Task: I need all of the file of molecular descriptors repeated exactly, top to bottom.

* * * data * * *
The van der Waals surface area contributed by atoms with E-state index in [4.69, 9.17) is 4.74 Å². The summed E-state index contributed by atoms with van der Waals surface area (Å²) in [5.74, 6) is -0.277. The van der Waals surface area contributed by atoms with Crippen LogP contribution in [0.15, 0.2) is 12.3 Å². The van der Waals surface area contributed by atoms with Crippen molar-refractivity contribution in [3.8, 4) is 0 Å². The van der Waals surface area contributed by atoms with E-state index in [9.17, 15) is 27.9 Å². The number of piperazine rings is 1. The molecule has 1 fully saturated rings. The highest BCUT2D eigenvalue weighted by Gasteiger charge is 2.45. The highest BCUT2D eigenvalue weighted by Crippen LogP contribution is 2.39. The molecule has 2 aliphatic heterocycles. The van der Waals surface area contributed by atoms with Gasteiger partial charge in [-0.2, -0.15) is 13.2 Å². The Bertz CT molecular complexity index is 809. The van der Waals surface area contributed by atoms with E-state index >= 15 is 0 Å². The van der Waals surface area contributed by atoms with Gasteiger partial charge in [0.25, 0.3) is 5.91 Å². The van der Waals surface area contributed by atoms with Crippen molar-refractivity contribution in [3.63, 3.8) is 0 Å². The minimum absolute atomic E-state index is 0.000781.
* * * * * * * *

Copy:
The van der Waals surface area contributed by atoms with E-state index in [4.69, 9.17) is 4.74 Å². The summed E-state index contributed by atoms with van der Waals surface area (Å²) in [5.74, 6) is -0.277. The van der Waals surface area contributed by atoms with Crippen LogP contribution in [0.15, 0.2) is 12.3 Å². The van der Waals surface area contributed by atoms with Crippen molar-refractivity contribution in [3.8, 4) is 0 Å². The van der Waals surface area contributed by atoms with E-state index in [9.17, 15) is 27.9 Å². The number of piperazine rings is 1. The molecule has 1 fully saturated rings. The highest BCUT2D eigenvalue weighted by Gasteiger charge is 2.45. The highest BCUT2D eigenvalue weighted by Crippen LogP contribution is 2.39. The molecule has 2 aliphatic heterocycles. The van der Waals surface area contributed by atoms with Gasteiger partial charge in [-0.2, -0.15) is 13.2 Å². The Bertz CT molecular complexity index is 809. The van der Waals surface area contributed by atoms with E-state index >= 15 is 0 Å². The van der Waals surface area contributed by atoms with Gasteiger partial charge in [0.25, 0.3) is 5.91 Å². The van der Waals surface area contributed by atoms with Crippen molar-refractivity contribution in [3.63, 3.8) is 0 Å². The minimum absolute atomic E-state index is 0.000781.